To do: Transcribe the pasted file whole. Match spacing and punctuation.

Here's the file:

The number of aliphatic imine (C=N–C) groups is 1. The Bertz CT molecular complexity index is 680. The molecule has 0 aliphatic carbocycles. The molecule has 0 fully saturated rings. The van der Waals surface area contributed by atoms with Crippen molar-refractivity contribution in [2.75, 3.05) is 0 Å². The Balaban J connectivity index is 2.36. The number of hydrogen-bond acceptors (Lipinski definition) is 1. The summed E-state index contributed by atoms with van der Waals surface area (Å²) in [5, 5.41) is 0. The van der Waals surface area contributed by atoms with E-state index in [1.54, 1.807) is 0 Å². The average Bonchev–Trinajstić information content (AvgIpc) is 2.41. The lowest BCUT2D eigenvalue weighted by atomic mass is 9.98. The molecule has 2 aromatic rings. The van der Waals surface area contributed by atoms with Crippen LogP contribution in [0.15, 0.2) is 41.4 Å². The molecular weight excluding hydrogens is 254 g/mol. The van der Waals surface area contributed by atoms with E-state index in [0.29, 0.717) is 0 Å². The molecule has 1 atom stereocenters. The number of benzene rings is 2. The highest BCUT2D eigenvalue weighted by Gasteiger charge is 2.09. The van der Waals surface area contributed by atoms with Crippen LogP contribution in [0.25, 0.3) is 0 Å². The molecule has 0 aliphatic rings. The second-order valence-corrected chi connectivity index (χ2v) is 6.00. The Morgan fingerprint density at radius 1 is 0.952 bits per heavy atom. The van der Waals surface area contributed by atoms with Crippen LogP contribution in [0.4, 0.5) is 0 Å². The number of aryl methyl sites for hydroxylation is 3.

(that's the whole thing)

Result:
The number of aliphatic imine (C=N–C) groups is 1. The Bertz CT molecular complexity index is 680. The molecule has 0 aliphatic carbocycles. The molecule has 0 fully saturated rings. The van der Waals surface area contributed by atoms with Crippen molar-refractivity contribution in [2.75, 3.05) is 0 Å². The Balaban J connectivity index is 2.36. The number of hydrogen-bond acceptors (Lipinski definition) is 1. The summed E-state index contributed by atoms with van der Waals surface area (Å²) in [5, 5.41) is 0. The van der Waals surface area contributed by atoms with E-state index in [1.54, 1.807) is 0 Å². The average Bonchev–Trinajstić information content (AvgIpc) is 2.41. The lowest BCUT2D eigenvalue weighted by atomic mass is 9.98. The molecule has 2 aromatic rings. The van der Waals surface area contributed by atoms with Crippen LogP contribution in [0.15, 0.2) is 41.4 Å². The molecular weight excluding hydrogens is 254 g/mol. The van der Waals surface area contributed by atoms with E-state index in [0.29, 0.717) is 0 Å². The molecule has 1 atom stereocenters. The number of benzene rings is 2. The highest BCUT2D eigenvalue weighted by Gasteiger charge is 2.09. The van der Waals surface area contributed by atoms with Crippen LogP contribution in [0.25, 0.3) is 0 Å². The molecule has 0 aliphatic rings. The second-order valence-corrected chi connectivity index (χ2v) is 6.00. The Morgan fingerprint density at radius 1 is 0.952 bits per heavy atom. The van der Waals surface area contributed by atoms with Crippen LogP contribution in [0.4, 0.5) is 0 Å². The number of aryl methyl sites for hydroxylation is 3.